Study of Therapeutic Bacteria for Atopic Dermatitis

People with eczema (atopic dermatitis) may be particularly susceptible to bacterial, viral, and fungal skin infections. Treatment cannot cure atopic dermatitis, but it can control it. This study tests a new approach to therapy using live bacteria (also called a probiotic). NIAID researchers will introduce the bacteria Roseomonas mucosa from healthy skin onto the skin of someone with atopic dermatitis to see if it helps to treat the disease.

What does the study involve?

Some blood tests are required for enrollment. The study evaluates the safety and effectiveness of R mucosa in patients ages 3-17 years. All participants will self-administer R mucosa twice a month for four months and assessments will occur on a monthly basis. Participants will then be monitored for up to one year to evaluate long-term effectiveness and safety.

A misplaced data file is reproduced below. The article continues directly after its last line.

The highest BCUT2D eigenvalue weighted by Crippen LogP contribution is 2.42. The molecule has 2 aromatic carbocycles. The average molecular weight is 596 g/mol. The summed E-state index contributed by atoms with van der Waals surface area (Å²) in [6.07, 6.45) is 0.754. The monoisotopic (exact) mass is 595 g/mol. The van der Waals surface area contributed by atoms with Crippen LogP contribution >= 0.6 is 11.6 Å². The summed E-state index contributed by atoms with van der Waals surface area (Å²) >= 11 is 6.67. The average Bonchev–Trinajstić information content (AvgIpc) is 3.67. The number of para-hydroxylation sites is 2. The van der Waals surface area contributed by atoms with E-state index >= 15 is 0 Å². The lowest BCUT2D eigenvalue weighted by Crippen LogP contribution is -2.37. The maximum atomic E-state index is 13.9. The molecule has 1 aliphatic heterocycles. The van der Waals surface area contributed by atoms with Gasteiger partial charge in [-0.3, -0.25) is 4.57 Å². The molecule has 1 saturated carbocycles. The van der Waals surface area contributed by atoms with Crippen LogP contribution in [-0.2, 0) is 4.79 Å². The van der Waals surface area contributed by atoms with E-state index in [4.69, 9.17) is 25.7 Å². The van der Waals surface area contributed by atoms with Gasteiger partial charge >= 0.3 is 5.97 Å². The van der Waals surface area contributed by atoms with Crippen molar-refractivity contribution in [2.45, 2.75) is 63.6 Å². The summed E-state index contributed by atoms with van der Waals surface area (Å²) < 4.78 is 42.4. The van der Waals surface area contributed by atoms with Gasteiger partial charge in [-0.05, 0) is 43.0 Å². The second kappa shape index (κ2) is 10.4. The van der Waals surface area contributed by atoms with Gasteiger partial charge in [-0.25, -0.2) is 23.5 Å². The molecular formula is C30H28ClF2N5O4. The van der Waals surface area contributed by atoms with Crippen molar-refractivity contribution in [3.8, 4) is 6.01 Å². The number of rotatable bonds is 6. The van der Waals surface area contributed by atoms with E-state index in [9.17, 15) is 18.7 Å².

Who can participate?

You may be eligible to participate in this study if:

  • You are at least 3 years of age
  • Your doctor has made the diagnosis of atopic dermatitis
  • Your rash is located on your forearms or elbow area
  • You are willing to make at least 6 visits to NIH during the year-long study

Where is the study taking place?

The study is being conducted at the NIH Clinical Center in Bethesda, Maryland, which is accessible by car and public transportation.

How much does it cost?

There is no charge to participate in this research study. All study-related medical care, including clinic visits and procedures, are provided free of charge.

Will I receive payment?

Modest financial compensation will be provided to study participants. Travel expenses may be reimbursed.

To learn more about the study of Cutaneous Treatment Efficacy of Roseomonas in Atopic Dermatitis (trial ID: NCT03018275), visit clinicaltrials.gov.

Content last reviewed on March 15, 2018